I’ve written an article for the magazine fotografya about how photography was initially used by doctors to document ‘hysteria’ in the 19th century but quickly became a vector through which the condition was spread.
The most influential photos came from the Salp√™tri√®re Hospital in Paris, where, under the direction of neurologist Jean-Martin Charcot, hysteria was redefined to mean the appearance of apparently neurological symptoms, like paralysis or epileptic-like movements, without any clear damage to the nervous system.
Harnessed due to its presumed ability to objectively record the symptoms of patients, the camera became a vector for the condition, causing doctors to diagnose it in far greater numbers and for patients to express their distress through ‚Äòhysterical‚Äô symptoms in increasing numbers. We tend to think of media fashions as transient and frivolous but we forget that popular culture is as much an influence on illness and its treatment as science itself. For many, Charcot‚Äôs iconic pictures became the public expression of their private anguish and their documentary potential extended beyond the hospital walls to capture the broken spirit of the times.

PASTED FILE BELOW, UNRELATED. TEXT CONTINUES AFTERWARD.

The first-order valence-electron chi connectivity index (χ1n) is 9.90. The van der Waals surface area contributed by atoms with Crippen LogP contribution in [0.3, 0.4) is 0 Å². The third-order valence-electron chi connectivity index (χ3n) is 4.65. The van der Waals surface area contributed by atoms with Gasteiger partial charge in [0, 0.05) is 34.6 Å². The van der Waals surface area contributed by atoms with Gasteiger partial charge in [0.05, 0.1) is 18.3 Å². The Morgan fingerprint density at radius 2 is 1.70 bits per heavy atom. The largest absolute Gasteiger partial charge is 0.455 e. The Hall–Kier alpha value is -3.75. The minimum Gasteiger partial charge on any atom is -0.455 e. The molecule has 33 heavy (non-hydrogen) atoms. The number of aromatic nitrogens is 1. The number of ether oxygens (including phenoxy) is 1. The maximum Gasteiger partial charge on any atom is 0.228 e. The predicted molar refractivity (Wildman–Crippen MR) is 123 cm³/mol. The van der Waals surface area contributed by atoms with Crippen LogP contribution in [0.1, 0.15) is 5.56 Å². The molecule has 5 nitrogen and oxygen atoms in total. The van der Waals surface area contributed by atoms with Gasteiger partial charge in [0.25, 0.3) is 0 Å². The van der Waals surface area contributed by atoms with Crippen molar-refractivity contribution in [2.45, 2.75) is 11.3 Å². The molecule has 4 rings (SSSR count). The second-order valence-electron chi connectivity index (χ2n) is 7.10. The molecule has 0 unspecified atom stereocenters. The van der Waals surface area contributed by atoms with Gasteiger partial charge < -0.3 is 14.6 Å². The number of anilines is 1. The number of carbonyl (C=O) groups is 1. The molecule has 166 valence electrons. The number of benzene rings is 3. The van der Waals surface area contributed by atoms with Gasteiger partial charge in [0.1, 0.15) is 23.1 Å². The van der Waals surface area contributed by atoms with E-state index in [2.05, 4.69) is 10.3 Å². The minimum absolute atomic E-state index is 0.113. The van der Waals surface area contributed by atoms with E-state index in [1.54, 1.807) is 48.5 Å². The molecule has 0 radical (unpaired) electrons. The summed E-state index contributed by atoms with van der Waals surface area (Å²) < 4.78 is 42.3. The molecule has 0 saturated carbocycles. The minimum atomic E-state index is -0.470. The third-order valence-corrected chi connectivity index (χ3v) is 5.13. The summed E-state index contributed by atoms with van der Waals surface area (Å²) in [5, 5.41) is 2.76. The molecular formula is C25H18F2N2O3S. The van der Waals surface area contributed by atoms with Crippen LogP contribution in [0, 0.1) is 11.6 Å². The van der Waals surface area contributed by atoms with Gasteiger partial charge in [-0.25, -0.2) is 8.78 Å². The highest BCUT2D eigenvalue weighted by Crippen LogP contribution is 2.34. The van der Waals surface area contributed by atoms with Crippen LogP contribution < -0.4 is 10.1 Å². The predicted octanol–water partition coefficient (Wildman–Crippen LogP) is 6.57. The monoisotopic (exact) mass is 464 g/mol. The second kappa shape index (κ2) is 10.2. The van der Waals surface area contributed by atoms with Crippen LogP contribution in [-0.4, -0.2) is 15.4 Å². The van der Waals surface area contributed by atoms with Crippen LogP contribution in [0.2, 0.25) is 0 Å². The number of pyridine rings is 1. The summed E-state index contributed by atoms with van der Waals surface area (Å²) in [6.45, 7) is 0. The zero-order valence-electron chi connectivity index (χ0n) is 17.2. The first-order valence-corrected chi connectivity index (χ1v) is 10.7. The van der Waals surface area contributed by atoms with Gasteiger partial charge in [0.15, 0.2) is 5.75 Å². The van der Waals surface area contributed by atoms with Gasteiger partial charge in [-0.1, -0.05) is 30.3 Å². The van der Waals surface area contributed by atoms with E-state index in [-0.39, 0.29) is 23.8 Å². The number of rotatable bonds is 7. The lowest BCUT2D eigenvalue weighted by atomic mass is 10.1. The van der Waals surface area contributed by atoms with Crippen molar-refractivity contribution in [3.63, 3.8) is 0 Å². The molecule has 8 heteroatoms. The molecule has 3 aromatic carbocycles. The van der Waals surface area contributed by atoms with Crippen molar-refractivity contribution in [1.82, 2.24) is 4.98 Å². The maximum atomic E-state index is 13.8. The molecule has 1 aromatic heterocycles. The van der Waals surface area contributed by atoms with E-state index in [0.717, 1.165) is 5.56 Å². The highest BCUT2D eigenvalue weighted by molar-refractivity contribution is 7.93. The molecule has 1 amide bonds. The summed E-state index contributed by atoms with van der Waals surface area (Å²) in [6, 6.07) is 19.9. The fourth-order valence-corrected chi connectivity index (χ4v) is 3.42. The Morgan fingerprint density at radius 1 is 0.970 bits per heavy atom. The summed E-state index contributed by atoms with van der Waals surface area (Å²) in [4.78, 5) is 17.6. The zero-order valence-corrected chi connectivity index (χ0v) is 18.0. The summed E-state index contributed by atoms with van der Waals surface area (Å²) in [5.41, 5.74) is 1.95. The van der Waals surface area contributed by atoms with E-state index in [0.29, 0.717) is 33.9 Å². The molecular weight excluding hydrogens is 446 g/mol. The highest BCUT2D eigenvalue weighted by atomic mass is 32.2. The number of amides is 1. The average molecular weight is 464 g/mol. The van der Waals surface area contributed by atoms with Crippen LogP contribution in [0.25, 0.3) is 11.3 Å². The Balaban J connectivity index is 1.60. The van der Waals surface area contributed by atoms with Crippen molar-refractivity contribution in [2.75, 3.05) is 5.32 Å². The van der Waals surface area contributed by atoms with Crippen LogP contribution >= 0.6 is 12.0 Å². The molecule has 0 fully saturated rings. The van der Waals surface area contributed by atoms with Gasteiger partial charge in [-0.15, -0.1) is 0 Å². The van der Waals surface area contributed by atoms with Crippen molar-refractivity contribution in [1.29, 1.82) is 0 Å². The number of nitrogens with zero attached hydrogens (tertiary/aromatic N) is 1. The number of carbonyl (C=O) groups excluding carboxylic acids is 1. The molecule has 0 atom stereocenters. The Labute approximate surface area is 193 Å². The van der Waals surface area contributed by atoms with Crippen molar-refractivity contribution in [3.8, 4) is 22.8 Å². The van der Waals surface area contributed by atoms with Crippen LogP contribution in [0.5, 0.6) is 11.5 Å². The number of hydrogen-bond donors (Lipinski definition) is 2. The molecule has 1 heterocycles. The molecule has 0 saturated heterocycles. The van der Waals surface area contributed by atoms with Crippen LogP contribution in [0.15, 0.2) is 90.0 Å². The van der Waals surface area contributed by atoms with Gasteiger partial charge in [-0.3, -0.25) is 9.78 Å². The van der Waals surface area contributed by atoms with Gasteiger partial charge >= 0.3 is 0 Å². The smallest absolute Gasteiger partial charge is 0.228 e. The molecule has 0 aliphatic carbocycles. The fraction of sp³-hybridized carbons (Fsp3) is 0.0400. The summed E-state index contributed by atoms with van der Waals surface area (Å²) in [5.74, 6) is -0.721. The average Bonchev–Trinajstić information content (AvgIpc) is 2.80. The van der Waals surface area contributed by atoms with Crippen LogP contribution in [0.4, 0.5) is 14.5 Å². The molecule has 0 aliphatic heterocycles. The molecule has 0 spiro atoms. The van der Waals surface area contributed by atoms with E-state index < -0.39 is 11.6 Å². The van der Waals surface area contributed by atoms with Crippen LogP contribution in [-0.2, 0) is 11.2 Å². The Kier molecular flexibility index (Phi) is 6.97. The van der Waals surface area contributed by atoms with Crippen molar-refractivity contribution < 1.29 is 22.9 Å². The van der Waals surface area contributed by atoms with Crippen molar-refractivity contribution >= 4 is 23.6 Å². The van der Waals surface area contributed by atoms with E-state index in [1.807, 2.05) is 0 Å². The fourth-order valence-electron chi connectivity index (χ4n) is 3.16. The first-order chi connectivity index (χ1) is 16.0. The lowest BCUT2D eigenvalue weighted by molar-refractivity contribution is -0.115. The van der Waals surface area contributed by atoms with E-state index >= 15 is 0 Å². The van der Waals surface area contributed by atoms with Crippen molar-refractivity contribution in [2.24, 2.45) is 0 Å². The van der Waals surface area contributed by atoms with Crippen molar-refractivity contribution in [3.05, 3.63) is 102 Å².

These conditions are now known diagnosed as ‘conversion disorder‘ or considered to be ‘psychogenic’ in nature because psychological factors are thought to be behind the symptoms rather than what they appear to be – namely brain damage.
This means that the conditions are more likely to appear in people who already have experience of them, so early depictions of them were part of the process that led to an explosion in their appearance and diagnosis.
The article traces the history of ‘photographing madness’ from its clinical origins to its place in 19th century pop culture.